The universe is a jerk when it comes to reading stolen books, too. About halfway through the chunky paperback of The Amityville Horror, I was reading about how the family was plagued by swarms of flies inside the house. The haunted drama created by the menacing Amityville fly gangs had me totally transfixed. I was therefore unprepared when I turned a page only to find that at some point an actual fly had become trapped in the book and entombed, completely flattened out like a creepy fly zombie bookmark. I threw that book across the room so fast it would have registered on a radar gun, grabbed my shoes, and fled my house for the sunny, safe outside. I get you, Lutzes. Bookreasons OUT.
Contractor: Question about interior paint
Me: Ok
Contractor: Should the color match the red of the blood dripping down the walls?
Me: YES. I love holistic design


Action Items
If you like haunted house novels that are actual fiction, I recommend Slade House by David Mitchell. It’s 100% fly free.





The Reason To Bring A Diva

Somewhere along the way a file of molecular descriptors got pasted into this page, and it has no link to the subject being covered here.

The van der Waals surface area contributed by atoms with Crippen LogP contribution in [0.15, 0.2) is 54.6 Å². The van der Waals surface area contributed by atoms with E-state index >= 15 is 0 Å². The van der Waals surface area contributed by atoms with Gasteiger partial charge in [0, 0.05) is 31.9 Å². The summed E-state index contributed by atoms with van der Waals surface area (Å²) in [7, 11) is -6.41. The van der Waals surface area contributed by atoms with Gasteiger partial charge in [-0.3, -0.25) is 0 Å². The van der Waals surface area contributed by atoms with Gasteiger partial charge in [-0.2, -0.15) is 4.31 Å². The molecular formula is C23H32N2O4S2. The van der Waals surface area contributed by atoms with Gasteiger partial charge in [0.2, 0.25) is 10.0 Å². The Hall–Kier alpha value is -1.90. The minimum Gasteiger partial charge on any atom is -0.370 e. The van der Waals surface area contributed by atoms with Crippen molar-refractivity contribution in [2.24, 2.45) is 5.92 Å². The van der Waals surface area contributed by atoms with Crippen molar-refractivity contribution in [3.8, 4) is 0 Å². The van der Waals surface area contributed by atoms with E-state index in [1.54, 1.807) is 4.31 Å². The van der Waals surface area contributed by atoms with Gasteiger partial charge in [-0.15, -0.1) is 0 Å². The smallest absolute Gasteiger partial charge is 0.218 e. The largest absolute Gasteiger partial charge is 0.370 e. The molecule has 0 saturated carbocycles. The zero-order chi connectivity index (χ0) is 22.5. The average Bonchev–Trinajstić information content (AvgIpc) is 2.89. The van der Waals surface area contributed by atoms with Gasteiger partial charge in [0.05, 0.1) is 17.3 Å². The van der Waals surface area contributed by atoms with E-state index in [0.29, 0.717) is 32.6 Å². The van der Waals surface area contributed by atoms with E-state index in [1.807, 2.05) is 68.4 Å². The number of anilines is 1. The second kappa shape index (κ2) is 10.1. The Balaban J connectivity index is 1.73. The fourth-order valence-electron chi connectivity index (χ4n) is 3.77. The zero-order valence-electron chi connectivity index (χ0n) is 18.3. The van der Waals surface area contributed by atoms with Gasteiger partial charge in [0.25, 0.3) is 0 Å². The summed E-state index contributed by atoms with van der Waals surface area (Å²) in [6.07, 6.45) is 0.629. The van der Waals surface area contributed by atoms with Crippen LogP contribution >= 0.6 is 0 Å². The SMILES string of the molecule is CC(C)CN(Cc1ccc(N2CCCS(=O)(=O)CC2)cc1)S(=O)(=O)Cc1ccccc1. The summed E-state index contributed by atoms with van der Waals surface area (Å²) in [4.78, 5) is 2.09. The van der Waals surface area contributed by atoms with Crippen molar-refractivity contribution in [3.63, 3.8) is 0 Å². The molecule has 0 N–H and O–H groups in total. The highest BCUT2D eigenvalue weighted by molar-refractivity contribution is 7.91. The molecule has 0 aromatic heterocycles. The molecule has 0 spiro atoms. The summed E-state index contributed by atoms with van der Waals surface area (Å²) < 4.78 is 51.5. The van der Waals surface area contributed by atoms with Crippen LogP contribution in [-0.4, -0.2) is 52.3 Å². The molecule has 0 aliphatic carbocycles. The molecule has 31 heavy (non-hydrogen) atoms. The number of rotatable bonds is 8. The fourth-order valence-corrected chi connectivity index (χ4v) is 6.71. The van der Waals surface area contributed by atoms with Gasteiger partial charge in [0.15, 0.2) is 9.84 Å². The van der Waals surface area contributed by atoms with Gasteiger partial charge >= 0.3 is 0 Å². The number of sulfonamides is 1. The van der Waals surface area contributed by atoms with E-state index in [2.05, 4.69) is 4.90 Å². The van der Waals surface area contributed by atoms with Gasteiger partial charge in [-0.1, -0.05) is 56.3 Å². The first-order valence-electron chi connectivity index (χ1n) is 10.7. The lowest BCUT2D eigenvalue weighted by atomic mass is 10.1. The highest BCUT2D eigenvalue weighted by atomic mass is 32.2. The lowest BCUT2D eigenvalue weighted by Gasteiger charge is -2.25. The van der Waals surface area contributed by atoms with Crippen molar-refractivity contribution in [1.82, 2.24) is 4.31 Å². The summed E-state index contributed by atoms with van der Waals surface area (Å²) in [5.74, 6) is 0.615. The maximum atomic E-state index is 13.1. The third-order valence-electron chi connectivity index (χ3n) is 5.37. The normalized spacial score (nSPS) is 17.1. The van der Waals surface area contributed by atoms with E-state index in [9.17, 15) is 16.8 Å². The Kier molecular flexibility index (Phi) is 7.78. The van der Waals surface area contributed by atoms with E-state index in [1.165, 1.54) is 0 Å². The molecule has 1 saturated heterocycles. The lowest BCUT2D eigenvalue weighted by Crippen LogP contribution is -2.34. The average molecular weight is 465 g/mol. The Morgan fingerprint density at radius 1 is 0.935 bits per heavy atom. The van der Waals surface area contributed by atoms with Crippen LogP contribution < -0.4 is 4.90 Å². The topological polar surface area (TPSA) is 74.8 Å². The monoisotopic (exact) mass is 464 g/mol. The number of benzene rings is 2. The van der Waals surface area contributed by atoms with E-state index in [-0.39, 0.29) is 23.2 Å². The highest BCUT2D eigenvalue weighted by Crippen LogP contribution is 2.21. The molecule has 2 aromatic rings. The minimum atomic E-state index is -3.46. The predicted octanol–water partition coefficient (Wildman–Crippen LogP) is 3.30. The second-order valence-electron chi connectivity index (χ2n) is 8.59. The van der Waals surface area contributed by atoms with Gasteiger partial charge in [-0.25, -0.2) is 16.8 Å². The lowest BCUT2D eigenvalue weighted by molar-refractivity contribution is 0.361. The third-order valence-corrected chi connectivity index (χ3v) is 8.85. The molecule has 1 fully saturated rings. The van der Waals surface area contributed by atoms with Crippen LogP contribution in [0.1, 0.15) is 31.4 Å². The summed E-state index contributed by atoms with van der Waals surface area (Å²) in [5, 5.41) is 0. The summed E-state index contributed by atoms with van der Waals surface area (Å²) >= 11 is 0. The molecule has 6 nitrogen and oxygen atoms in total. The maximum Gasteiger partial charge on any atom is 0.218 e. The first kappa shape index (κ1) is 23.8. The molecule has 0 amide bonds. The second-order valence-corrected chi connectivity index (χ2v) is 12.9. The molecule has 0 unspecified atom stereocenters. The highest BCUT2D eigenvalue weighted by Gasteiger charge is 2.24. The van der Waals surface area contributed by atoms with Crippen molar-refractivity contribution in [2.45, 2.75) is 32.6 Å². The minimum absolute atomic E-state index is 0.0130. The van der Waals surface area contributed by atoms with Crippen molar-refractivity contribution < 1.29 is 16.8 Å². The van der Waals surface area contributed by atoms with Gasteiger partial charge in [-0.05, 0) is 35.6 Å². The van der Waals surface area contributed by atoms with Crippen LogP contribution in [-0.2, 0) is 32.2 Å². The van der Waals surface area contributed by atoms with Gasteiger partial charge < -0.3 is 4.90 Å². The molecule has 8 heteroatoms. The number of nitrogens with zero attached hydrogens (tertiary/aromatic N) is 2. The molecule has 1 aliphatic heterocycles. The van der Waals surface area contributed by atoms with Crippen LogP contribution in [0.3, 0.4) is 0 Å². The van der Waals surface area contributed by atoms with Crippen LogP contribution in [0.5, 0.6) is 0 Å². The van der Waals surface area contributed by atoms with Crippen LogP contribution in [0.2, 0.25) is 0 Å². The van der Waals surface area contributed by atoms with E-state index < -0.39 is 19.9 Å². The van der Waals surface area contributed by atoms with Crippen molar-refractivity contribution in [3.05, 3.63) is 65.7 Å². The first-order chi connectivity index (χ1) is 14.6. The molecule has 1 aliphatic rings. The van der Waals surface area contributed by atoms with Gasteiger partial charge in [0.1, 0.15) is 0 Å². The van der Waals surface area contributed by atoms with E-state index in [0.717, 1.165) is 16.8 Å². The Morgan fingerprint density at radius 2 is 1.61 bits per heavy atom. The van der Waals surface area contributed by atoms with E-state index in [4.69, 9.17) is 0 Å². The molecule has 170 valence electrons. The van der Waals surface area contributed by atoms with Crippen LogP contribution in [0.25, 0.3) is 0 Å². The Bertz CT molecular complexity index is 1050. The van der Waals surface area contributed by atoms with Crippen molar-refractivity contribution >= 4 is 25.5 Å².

Books are radioactive. They must be, because apparently I glow in the dark when I open one. There is something about sitting down with a book that makes me visible. From space. Look! You can’t miss me. I’m the one who went off by herself into a room, closed the door, and is trying to read. At least–that’s what I thought I was trying to do. To everyone in my vicinity that knows me, a book is a Bat Signal, frantically begging for rescue from reading the book that I purposely picked up to go read. Knowing I’m likely to be interrupted will often keep me from picking up the big books, the ones that are gonna need me to pay attention. When I really need the time and space to fall into a book, I have to find the perfect place to hide in plain sight. For this, I crave the company of strangers. And for that, I need an airport.